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Learning From Company, Sourcing From Smallholders
A sustainable supply chain that sources from smallholder farmers - sounds easy. But it is common knowledge that long-standing problems like insufficient quantity and quality, side-selling of the harvest, rainfall, pests and prices, can often beset initiatives in practice.
Two candid new case studies depict the innovative attempts of two businesses to set up smallholder sourcing strategies, and how they have learned from the problems they encountered.
Universal Industries, Malawi’s leading snack and biscuit manufacturer, decided in 2008 to move into production of High Quality Cassava Flour. ‘Commercialising cassava: New opportunities for Universal Indu... tells the tale of how this mainstream commercial agro-processor has invested in a smallholder sourcing model in a more challenging context than usual: with farmers who are NOT already linked to formal markets, for a low-value crop, in a country where contract farming is not seen to work, for a production line that depends on high consistent volumes, sourcing a crop that is normally grown in small quantities for subsistence and local sale at prices that are higher than the business model can afford.
The Year 1 targets could not be met because the flash drier, an essential piece of equipment for the processing plant, faced customs delays upon import. At the start of the Year 2 season, supplies procured through the main NGO partners and their smallholder programmes fell short of what had been expected. And yet, despite all this, Universal is persevering, adapting the model, and is on track moving towards ambitious targets. Universal has decided to reduce reliance on NGO partners, and is developing its own extension service to support farmers. It is planting land to provide seedlings to smallholders. And it is investing in farmer engagement like never before.
Far away from Malawi in Bangladesh, a very different model was piloted in 2013 by ACI, an agribusiness conglomerate. ACI opted for contract farming, and having surveyed the options, chose what was called an ‘intermediary model’ in which ACI provided the input and purchased the outputs, while NGO partners provided credit, technical support information training and aggregation at farm level. This model fits ACI, as the commercial drivers are to both sell agri-inputs, and to secure supplies for its retail arm, but its core expertise does not rest in farmer engagement.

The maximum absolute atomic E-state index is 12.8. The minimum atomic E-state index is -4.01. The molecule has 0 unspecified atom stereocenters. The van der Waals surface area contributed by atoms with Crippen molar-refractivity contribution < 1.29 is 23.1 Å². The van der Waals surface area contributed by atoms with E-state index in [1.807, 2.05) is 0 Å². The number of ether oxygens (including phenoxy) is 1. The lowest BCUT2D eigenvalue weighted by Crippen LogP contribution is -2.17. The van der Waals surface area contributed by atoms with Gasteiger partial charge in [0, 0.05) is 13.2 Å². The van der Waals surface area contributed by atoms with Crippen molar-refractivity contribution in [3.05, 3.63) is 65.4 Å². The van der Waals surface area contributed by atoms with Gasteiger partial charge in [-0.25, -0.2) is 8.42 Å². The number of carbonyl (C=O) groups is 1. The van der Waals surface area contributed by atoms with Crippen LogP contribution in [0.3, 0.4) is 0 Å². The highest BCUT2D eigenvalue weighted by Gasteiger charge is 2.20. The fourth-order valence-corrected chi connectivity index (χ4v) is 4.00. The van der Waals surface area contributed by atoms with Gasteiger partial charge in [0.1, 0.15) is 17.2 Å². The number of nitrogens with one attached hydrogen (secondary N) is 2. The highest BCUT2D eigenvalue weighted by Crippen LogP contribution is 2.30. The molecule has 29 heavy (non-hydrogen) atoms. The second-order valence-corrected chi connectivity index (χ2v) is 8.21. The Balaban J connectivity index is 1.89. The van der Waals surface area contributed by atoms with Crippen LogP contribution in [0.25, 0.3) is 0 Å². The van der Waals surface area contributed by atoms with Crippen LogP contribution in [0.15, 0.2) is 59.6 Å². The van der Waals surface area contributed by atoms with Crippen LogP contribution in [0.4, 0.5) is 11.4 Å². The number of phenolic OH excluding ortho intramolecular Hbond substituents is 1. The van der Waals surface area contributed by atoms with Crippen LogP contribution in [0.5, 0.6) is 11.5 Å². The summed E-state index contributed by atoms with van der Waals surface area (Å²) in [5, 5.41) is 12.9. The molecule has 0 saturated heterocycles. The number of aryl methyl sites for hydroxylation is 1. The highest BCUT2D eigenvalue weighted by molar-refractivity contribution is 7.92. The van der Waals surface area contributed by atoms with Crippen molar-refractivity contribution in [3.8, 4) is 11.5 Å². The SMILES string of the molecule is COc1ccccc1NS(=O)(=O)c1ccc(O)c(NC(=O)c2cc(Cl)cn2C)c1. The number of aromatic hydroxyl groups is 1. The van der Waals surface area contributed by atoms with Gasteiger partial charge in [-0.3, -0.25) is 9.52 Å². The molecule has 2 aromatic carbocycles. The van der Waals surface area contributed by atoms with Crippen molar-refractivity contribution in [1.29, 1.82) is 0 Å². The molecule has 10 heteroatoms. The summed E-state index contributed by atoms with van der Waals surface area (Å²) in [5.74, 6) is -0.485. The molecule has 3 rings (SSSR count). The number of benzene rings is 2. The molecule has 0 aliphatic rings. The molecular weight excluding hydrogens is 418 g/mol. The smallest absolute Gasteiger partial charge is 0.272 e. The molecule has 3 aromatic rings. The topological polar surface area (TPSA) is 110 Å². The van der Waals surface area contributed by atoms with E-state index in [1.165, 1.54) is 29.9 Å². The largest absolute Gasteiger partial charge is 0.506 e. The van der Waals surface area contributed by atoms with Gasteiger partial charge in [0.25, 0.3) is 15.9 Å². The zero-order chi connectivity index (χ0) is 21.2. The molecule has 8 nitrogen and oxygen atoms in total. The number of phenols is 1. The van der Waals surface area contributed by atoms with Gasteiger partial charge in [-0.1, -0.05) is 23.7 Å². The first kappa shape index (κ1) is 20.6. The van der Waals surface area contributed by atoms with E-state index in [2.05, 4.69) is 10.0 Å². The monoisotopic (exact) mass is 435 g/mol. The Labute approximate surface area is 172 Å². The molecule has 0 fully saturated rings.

‘ACI Agribusiness: Designing and testing an integrated contract farming model in Bangladesh,’ tells the story of the pilot that ‘failed’ if judged by its harvest, but ‘worked’ if judged by what a pilot should deliver – a test of a model and lessons for how to improve it. Whether the poor pilot harvest could be blamed on late rains, lack of farmer seedling management, insufficient farmer training, poor partnership management, or the choice of the summer tomato crop, does not matter. What does matter is that lessons have been learnt on how to mitigate these various risks in future.
The case study highlights lessons learnt in one page (page 19) and they make a great read. In summary:
The countries, culture and contracting model in the cases of Universal and ACI are very different. But in both, company persistence and the strategic drivers of an inclusive approach to supply chain management are strong. Both companies are investing further and expect to scale up to be working with several thousand farmers, and turning a profit, within a few years.
These case studies are part of a series of ‘deep dives’ that seek to understand inclusive business in practice. The series explores seven businesses, all of which have been supported by the Business Innovation Facility. Find out more and download all these case studies on the Practitioner Hub for Inclusive Business.
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